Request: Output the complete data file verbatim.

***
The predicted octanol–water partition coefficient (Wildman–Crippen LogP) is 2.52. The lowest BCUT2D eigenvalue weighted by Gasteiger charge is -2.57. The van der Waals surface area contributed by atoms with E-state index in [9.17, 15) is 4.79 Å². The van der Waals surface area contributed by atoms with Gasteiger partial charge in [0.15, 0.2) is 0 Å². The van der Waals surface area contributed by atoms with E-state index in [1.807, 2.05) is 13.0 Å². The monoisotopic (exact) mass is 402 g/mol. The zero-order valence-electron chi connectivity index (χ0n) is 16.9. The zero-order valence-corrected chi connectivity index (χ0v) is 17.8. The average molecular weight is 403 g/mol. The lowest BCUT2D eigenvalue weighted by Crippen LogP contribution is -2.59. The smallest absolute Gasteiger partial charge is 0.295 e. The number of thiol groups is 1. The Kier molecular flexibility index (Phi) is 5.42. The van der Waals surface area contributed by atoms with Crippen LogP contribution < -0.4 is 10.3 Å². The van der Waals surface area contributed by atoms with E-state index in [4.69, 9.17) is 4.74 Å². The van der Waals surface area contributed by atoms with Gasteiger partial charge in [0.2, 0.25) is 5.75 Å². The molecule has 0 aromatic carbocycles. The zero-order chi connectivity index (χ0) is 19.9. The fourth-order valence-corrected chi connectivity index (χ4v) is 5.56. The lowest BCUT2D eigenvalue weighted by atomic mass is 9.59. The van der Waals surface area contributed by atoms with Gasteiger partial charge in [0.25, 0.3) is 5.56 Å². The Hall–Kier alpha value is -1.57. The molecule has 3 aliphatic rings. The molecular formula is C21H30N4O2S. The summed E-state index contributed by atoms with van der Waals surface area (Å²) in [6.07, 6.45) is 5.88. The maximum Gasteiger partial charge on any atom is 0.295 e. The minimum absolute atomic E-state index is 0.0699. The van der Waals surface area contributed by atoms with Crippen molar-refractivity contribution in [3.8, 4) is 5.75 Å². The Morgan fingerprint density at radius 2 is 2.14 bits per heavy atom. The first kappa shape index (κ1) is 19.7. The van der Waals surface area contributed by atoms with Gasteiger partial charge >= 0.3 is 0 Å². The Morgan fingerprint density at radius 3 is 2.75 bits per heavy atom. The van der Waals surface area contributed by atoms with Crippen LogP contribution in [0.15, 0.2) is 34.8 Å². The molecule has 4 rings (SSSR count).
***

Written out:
The predicted octanol–water partition coefficient (Wildman–Crippen LogP) is 2.52. The lowest BCUT2D eigenvalue weighted by Gasteiger charge is -2.57. The van der Waals surface area contributed by atoms with E-state index in [9.17, 15) is 4.79 Å². The van der Waals surface area contributed by atoms with Gasteiger partial charge in [0.15, 0.2) is 0 Å². The van der Waals surface area contributed by atoms with E-state index in [1.807, 2.05) is 13.0 Å². The monoisotopic (exact) mass is 402 g/mol. The zero-order valence-electron chi connectivity index (χ0n) is 16.9. The zero-order valence-corrected chi connectivity index (χ0v) is 17.8. The average molecular weight is 403 g/mol. The lowest BCUT2D eigenvalue weighted by Crippen LogP contribution is -2.59. The smallest absolute Gasteiger partial charge is 0.295 e. The number of thiol groups is 1. The Kier molecular flexibility index (Phi) is 5.42. The van der Waals surface area contributed by atoms with Crippen LogP contribution < -0.4 is 10.3 Å². The van der Waals surface area contributed by atoms with E-state index in [4.69, 9.17) is 4.74 Å². The van der Waals surface area contributed by atoms with Gasteiger partial charge in [0.2, 0.25) is 5.75 Å². The molecule has 0 aromatic carbocycles. The zero-order chi connectivity index (χ0) is 19.9. The fourth-order valence-corrected chi connectivity index (χ4v) is 5.56. The lowest BCUT2D eigenvalue weighted by atomic mass is 9.59. The van der Waals surface area contributed by atoms with Gasteiger partial charge in [0.25, 0.3) is 5.56 Å². The Hall–Kier alpha value is -1.57. The molecule has 3 aliphatic rings. The molecular formula is C21H30N4O2S. The summed E-state index contributed by atoms with van der Waals surface area (Å²) in [6.07, 6.45) is 5.88. The maximum Gasteiger partial charge on any atom is 0.295 e. The minimum absolute atomic E-state index is 0.0699. The van der Waals surface area contributed by atoms with Crippen molar-refractivity contribution in [3.8, 4) is 5.75 Å². The Morgan fingerprint density at radius 2 is 2.14 bits per heavy atom. The first kappa shape index (κ1) is 19.7. The van der Waals surface area contributed by atoms with Gasteiger partial charge >= 0.3 is 0 Å². The Morgan fingerprint density at radius 3 is 2.75 bits per heavy atom. The van der Waals surface area contributed by atoms with Crippen LogP contribution in [0.15, 0.2) is 34.8 Å². The molecule has 4 rings (SSSR count).